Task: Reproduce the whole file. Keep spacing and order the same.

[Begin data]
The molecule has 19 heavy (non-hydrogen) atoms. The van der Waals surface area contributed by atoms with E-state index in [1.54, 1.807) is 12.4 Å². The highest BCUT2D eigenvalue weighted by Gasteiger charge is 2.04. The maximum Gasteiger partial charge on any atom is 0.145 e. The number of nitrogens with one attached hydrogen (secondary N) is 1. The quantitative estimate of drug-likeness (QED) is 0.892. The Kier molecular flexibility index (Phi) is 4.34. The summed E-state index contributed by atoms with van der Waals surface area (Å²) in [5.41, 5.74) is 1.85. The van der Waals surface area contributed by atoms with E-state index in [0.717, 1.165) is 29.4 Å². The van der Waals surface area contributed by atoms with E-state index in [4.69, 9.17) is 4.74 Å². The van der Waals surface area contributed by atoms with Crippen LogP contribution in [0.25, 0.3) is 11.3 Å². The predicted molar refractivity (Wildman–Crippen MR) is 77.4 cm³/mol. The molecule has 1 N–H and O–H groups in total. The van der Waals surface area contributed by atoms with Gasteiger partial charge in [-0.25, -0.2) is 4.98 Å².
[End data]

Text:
The molecule has 19 heavy (non-hydrogen) atoms. The van der Waals surface area contributed by atoms with E-state index in [1.54, 1.807) is 12.4 Å². The highest BCUT2D eigenvalue weighted by Gasteiger charge is 2.04. The maximum Gasteiger partial charge on any atom is 0.145 e. The number of nitrogens with one attached hydrogen (secondary N) is 1. The quantitative estimate of drug-likeness (QED) is 0.892. The Kier molecular flexibility index (Phi) is 4.34. The summed E-state index contributed by atoms with van der Waals surface area (Å²) in [5.41, 5.74) is 1.85. The van der Waals surface area contributed by atoms with E-state index in [0.717, 1.165) is 29.4 Å². The van der Waals surface area contributed by atoms with E-state index in [4.69, 9.17) is 4.74 Å². The van der Waals surface area contributed by atoms with Crippen LogP contribution in [0.25, 0.3) is 11.3 Å². The predicted molar refractivity (Wildman–Crippen MR) is 77.4 cm³/mol. The molecule has 1 N–H and O–H groups in total. The van der Waals surface area contributed by atoms with Gasteiger partial charge in [-0.25, -0.2) is 4.98 Å².